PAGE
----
All organizations need the capabilities provided by a data warehouse platform, says William McKnight, president at McKnight Consulting Group.
Start small and think large
Regardless of size, organizations can meet their information needs through data warehouse platforms.
As companies take steps to manage their information assets, choosing a platform and database management system (DBMS) is fundamental. The platform is the foundation of architecture and business intelligence (BI) and the starting point for tool selection, consultancy hires and more. In short, an organization’s platform is key to defining its information culture.
These platform decisions are made in a challenging and ever-changing landscape. Over time, data volumes soar as history accumulates, syndicated data is collected and new sources with more detailed information are added. Furthermore, the communities that consume the data continue to grow, expanding well beyond company boundaries to include customers, supply chain partners and the Internet. Organizations need to choose a proven, scalable platform not just for initial, known requirements but for future, yet-to-be-determined demands as data, users and applications emerge.
These challenges are not limited to the big players. Mid-size companies have similar data management needs, albeit with smaller data volumes and, sometimes, fewer users. All organizations need:
- Rapid development that can be built upon over time
- Quality, available data
- Architectures that provide low, long-term total cost of ownership (TCO)
- Good query performance that results in growing interactive usage
- The ability to get to real-time feeds
- A platform to support advanced workload management
- A scalable path forward as data, users and application needs grow
Complicating matters, organizations are now faced with an exponentially greater number of variations and distinct departures from the traditional online transactional processing (OLTP) DBMS than ever before.
Enter the fray
The battleground on which many industries engage extends well beyond customary core competencies to the collection, management and use of data. As proof, even in a subdued economy, BI remains at the forefront of IT spending. This is due, in large part, to the applicability of information directly and indirectly to an enterprise’s bottom line.
Information must be flexible, manageable and actionable—all within the framework of a multitude of IT-related realities. These include multiple and complex applications serving a variety of users, exploding data volumes, and the competitive necessity of accessing data in real time.
As data accedes to its profitable use and platforms evolve to handle the workload, new demands to leverage data will arise, creating new requirements on a seemingly never-ending basis.
The EDW strategy
Regardless of an organization’s size, the efficacy of having a centralized data store with quality, integrated, accessible, high-performance and scalable data cannot be denied. Yet some with a decentralized orientation believe that initiating an enterprise data warehouse (EDW) is too laborious without a quick and clear return on investment (ROI). The assumption is that EDW architecture implementation requires an unbearably long, year-plus timeline before it will deliver business value. Fortunately, this is no longer the case.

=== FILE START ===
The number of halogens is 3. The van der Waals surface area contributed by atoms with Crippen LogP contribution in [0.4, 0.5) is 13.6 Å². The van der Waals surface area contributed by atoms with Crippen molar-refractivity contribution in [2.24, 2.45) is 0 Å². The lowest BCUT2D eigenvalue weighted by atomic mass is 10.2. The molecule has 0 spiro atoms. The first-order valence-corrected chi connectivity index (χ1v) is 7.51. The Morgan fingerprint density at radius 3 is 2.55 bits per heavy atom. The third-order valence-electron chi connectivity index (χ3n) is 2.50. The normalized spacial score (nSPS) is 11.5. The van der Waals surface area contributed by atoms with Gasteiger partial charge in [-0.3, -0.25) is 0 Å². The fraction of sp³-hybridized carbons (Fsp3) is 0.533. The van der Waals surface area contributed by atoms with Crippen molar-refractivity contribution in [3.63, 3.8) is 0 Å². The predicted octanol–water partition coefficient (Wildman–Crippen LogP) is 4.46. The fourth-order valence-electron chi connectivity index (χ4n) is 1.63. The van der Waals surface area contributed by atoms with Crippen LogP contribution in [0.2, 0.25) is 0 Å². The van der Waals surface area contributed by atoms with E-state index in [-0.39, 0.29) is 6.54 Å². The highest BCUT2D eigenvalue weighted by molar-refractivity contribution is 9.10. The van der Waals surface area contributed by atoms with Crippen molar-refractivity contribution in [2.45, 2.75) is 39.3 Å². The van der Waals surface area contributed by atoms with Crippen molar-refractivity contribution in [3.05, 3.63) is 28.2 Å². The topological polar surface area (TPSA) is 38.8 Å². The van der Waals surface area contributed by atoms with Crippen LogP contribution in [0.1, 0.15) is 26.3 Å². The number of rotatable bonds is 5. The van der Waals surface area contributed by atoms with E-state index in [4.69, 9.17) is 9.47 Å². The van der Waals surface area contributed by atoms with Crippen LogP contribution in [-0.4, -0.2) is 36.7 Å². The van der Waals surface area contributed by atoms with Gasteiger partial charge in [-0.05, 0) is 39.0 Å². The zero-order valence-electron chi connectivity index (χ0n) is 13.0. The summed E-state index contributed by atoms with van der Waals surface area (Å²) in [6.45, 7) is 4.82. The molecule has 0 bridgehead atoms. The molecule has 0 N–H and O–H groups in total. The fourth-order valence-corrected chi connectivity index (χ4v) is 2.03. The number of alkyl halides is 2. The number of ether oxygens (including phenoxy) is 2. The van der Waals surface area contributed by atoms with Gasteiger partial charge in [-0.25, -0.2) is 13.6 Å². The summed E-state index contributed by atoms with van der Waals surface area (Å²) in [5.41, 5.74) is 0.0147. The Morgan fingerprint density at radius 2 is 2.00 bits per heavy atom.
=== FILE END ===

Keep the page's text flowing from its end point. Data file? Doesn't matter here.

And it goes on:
Today, an EDW represents a commitment to organize a company’s information in the most efficient manner possible. It’s not developed using a big-bang approach but is accomplished by first meeting the objectives of a key subject area, data source, business objective or user department. Then, enterprises progressively build the environment with scalability. Another manageable aspect of an EDW strategy involves the consolidation of smaller, independent data marts into a centralized, money-saving architecture.
The most efficient way to accomplish one’s EDW objectives is by building a data warehouse to solve specific needs in a manner that leverages previous investment in the architecture, tools, processes and people, without limiting future growth. This enables a programmatic approach to data warehousing, created to deliver information to the enterprise.
Setting aside EDW implementation is particularly important for mid-market organizations that are starting to develop an architectural foundation. Too often decisions are made within departmental boundaries without considering an overarching data warehousing strategy. This has led many companies down the path of data mart proliferation—the creation of non-integrated data sets to address specific application needs, usually with an inflexible design. In the vast majority of cases, data mart proliferation is the result not of a chosen architectural strategy but of the lack of one. In any case, bringing the EDW to bear economically at the outset is critical to taking advantage of its vast promise down the road.
Target the mid-market
BI vendors have been slow to respond to the needs of the mid-market. This factor, combined with typically limited budgets, has required many of these companies to take alternative paths to BI. In fact, the multi-layered architectures and multi-quarter “timeframes to value” were barriers to BI in the mid-market long before the recent recession.
Enterprise-class BI, initiated with simplicity and scalability, is now available in a mid-market-oriented suite of affordable platforms delivered as pre-configured data warehouse appliances. These appliances offer low TCO for a mixed workload data warehouse environment.
Whatever a company’s information needs, the principles of scalability, power, manageability, extensibility, interoperability and flexibility will support its goals. With a range of data warehouse platforms available, organizations of all sizes can start small, think big and scale fast.